New programs will help Kansas address rural housing, employee issues

If Kansas wants to combat decades of rural flight and population decline, it needs to invest in affordable housing.

Easier said than done. Across the state, the housing stock is aging, cost of supplies are increasing and often in rural areas it can be hard to see a return on your investment swiftly. Thus many affordable homes simply aren’t in great condition or in the ideal location.

The Topeka Capital-Journal’s Andrew Bahl reports local governments across the state say their communities have open jobs — but nowhere for those workers to live. For example in Sterling, Bahl reports, the 2,200-person town in Rice County has approximately 4,000 jobs, a result of new industrial projects that will continue growing.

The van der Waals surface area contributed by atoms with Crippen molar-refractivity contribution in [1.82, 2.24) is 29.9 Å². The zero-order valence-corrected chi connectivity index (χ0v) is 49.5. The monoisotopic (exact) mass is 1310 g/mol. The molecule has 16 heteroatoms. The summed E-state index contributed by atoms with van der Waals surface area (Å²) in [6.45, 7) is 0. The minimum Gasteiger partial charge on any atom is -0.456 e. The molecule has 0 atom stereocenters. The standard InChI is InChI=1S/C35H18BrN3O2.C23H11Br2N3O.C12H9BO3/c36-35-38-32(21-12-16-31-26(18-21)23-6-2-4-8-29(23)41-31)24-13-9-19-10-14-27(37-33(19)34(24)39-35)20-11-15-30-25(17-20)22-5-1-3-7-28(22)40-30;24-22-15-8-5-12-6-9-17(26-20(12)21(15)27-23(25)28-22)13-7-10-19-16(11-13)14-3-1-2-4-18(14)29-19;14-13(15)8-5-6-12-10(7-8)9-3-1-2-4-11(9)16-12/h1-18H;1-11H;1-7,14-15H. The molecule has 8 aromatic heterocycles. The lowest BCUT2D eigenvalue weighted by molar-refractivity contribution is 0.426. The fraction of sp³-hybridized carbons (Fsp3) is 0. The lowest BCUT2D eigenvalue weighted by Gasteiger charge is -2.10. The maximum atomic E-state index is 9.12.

But the housing supply isn’t there for those workers to live in town, with some forced to commute from as far away as Wichita, a 75-minute drive each way.

We need to fix this.

And lawmakers are working on it. Bahl reports a suite of new state programs signed into law by Gov. Laura Kelly last week, as well as more funds for existing incentives, state officials are hoping more communities can push toward creating spaces people can and would want to call home.


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